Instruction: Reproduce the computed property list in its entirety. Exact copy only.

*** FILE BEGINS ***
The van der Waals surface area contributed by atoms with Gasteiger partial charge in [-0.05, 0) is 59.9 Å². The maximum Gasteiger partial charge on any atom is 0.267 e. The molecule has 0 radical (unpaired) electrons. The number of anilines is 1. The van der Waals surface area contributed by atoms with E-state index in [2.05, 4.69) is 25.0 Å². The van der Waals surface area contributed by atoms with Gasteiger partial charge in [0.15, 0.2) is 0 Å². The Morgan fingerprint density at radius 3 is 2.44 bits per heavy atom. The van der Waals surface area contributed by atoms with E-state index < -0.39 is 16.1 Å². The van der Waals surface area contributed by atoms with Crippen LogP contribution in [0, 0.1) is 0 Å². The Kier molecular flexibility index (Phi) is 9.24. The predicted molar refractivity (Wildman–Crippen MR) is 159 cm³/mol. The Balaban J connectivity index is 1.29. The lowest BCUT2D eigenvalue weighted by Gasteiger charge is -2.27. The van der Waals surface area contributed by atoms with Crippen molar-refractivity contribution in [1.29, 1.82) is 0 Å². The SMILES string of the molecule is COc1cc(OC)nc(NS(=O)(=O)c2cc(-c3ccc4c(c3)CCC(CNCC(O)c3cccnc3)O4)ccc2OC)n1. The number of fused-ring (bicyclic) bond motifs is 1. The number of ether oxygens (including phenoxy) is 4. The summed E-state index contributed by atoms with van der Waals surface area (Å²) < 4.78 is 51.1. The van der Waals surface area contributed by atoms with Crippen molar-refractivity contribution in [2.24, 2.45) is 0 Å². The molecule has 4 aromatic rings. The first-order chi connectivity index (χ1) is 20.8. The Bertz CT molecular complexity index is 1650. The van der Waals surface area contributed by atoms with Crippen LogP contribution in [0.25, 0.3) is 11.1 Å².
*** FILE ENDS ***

The van der Waals surface area contributed by atoms with Gasteiger partial charge in [-0.05, 0) is 59.9 Å². The maximum Gasteiger partial charge on any atom is 0.267 e. The molecule has 0 radical (unpaired) electrons. The number of anilines is 1. The van der Waals surface area contributed by atoms with E-state index in [2.05, 4.69) is 25.0 Å². The van der Waals surface area contributed by atoms with Gasteiger partial charge in [0.15, 0.2) is 0 Å². The Morgan fingerprint density at radius 3 is 2.44 bits per heavy atom. The van der Waals surface area contributed by atoms with E-state index < -0.39 is 16.1 Å². The van der Waals surface area contributed by atoms with Crippen LogP contribution in [0, 0.1) is 0 Å². The Kier molecular flexibility index (Phi) is 9.24. The predicted molar refractivity (Wildman–Crippen MR) is 159 cm³/mol. The Balaban J connectivity index is 1.29. The lowest BCUT2D eigenvalue weighted by Gasteiger charge is -2.27. The van der Waals surface area contributed by atoms with Crippen molar-refractivity contribution in [1.29, 1.82) is 0 Å². The SMILES string of the molecule is COc1cc(OC)nc(NS(=O)(=O)c2cc(-c3ccc4c(c3)CCC(CNCC(O)c3cccnc3)O4)ccc2OC)n1. The number of fused-ring (bicyclic) bond motifs is 1. The number of ether oxygens (including phenoxy) is 4. The summed E-state index contributed by atoms with van der Waals surface area (Å²) < 4.78 is 51.1. The van der Waals surface area contributed by atoms with Crippen molar-refractivity contribution in [2.24, 2.45) is 0 Å². The molecule has 4 aromatic rings. The first-order chi connectivity index (χ1) is 20.8. The Bertz CT molecular complexity index is 1650. The van der Waals surface area contributed by atoms with Crippen LogP contribution in [0.25, 0.3) is 11.1 Å².